Surf Life Saving Central Coast (SLSCC) held its inaugural Women in Lifesaving luncheon at Soldiers Beach to celebrate 40 years since women were allowed to gain their Bronze Medallion and participate on patrol.
The event, held on Sunday, May 30, was attended by more than 70 women involved in lifesaving across the Coast, including some of the first official Bronze Medallion holders and some pioneers in the organisation.
Also, in attendance were pioneering surf sport athlete, Kerry Armstrong, Olympic triathlete, Nicole Hackett, and Take 3 for the Sea’s CEO, Sarah Beard.
Federal Member for Dobell, Emma McBride, also attended the luncheon.
Surf Life Saving has a long history of women’s involvement in the movement since its inception, with women as early as 1904 gaining their Bronze Medallion and proficiencies in water safety.
However, in 1930 women were banned from participating in gaining patrolling qualifications, with the risk being deemed too high and challenging for women’s physique.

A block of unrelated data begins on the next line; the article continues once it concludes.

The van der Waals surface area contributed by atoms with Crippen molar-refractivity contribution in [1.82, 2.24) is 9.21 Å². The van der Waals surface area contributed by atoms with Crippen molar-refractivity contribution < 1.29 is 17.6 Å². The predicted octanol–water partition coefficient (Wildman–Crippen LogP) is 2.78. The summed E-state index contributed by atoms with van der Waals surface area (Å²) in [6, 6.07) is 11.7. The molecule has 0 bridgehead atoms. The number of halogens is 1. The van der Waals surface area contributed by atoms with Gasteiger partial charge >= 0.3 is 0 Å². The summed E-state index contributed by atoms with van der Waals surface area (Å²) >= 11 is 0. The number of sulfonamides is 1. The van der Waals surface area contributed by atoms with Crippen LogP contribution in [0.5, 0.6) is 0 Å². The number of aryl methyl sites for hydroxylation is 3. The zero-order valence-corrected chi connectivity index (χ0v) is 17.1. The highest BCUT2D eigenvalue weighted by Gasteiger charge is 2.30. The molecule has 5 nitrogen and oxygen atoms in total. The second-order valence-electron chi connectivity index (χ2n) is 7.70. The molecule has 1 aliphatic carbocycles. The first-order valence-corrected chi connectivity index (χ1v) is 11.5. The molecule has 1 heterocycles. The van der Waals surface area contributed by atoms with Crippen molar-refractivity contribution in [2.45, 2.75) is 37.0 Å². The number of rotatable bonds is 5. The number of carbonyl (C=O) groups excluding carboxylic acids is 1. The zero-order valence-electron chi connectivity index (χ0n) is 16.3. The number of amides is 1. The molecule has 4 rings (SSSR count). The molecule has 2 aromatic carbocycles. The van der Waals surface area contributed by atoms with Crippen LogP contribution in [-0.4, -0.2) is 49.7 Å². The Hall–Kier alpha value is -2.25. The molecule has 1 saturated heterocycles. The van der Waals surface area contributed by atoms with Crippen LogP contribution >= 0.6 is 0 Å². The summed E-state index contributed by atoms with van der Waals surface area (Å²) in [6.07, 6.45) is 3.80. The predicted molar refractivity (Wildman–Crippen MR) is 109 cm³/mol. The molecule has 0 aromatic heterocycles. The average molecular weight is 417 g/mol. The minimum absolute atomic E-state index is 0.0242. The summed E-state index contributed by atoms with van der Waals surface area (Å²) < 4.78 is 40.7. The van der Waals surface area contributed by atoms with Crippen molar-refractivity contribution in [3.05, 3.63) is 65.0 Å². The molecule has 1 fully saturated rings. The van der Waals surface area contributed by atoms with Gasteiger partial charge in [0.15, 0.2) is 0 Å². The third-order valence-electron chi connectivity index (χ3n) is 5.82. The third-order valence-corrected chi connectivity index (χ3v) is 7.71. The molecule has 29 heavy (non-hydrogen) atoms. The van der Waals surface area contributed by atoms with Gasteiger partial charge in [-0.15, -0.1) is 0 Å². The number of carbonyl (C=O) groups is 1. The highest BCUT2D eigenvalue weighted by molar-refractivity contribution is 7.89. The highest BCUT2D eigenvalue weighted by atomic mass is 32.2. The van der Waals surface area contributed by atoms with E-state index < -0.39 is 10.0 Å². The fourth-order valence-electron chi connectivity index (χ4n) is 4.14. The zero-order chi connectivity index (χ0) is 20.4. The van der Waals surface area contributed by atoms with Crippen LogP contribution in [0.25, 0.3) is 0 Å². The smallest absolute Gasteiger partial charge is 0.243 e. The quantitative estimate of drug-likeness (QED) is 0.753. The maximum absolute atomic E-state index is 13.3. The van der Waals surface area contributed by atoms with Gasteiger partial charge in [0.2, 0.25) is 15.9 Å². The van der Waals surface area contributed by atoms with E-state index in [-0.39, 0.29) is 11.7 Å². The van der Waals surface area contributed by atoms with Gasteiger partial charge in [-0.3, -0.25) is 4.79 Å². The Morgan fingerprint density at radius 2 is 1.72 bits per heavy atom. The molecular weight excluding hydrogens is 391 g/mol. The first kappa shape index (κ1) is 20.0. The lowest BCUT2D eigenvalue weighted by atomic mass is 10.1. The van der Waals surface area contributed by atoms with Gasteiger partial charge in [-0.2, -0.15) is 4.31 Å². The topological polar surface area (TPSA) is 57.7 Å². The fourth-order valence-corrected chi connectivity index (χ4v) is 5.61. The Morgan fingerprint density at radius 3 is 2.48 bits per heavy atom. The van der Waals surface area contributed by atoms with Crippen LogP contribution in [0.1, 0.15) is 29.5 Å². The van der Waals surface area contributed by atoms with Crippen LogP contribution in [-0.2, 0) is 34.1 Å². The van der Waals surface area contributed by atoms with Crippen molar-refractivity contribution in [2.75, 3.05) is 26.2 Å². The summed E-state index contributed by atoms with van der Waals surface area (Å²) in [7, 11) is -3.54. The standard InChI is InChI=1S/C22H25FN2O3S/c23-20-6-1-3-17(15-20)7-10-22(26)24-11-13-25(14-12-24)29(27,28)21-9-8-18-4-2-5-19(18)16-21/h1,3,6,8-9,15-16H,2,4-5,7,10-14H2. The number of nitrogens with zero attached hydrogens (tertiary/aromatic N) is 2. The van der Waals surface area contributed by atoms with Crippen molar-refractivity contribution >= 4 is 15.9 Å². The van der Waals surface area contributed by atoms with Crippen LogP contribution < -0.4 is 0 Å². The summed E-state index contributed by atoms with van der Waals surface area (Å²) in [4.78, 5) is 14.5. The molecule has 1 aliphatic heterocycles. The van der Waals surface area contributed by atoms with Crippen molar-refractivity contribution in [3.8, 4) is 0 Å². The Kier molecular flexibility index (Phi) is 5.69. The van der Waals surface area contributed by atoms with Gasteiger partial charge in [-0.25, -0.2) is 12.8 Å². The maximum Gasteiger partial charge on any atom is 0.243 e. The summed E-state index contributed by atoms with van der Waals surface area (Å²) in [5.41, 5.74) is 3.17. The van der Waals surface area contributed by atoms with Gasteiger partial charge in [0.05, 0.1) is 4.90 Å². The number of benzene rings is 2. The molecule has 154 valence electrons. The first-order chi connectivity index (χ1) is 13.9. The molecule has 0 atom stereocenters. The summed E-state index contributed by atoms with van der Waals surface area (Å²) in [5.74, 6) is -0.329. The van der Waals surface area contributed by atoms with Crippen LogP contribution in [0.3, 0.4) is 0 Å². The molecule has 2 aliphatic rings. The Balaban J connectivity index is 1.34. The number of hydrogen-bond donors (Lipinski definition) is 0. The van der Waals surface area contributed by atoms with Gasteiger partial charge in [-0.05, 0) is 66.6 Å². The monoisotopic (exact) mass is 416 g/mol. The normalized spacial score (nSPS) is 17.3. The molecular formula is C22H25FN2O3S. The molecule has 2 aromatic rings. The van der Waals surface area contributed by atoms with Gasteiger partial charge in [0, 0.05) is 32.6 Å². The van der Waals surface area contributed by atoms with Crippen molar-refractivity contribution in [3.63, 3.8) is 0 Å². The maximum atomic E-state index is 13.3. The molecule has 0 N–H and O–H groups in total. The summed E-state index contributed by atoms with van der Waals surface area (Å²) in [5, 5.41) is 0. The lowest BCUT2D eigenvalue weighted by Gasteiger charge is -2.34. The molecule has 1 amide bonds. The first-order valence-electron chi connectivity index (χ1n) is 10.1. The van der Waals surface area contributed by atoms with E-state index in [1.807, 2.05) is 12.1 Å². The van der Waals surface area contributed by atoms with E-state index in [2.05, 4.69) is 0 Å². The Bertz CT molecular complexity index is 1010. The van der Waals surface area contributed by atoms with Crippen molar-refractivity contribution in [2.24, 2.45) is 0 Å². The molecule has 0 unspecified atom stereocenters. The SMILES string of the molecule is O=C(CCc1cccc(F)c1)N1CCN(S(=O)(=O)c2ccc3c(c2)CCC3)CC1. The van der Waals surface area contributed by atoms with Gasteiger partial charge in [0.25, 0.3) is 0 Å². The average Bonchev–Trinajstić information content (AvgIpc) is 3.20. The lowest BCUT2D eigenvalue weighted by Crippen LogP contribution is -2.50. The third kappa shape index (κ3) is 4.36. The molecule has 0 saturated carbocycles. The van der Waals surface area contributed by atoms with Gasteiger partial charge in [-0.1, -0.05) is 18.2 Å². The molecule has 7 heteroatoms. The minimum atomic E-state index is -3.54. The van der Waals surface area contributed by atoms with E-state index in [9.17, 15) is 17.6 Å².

During World War II, women took on patrolling duties whilst the men were away, but it wasn’t until 1980 that a motion was put forward by Surf Life Saving NSW to allow women to officially participate as lifesavers on patrol.
Since that time, women’s contribution to the development of Surf Life Saving has been instrumental to the success of the organisation.
Currently women make up 46 percent of all Surf Live Saving volunteers in NSW.
The luncheon was a reminder of how hard women had to fight to gain equal status and to celebrate the contribution of women in Surf Life Saving NSW.
SLSCC Patron, Warren Lupica, said the introduction of women to Surf Life Saving 40 years ago saved the organisation,
“They brought common sense and a different kind of energy to the movement,” Lupica said.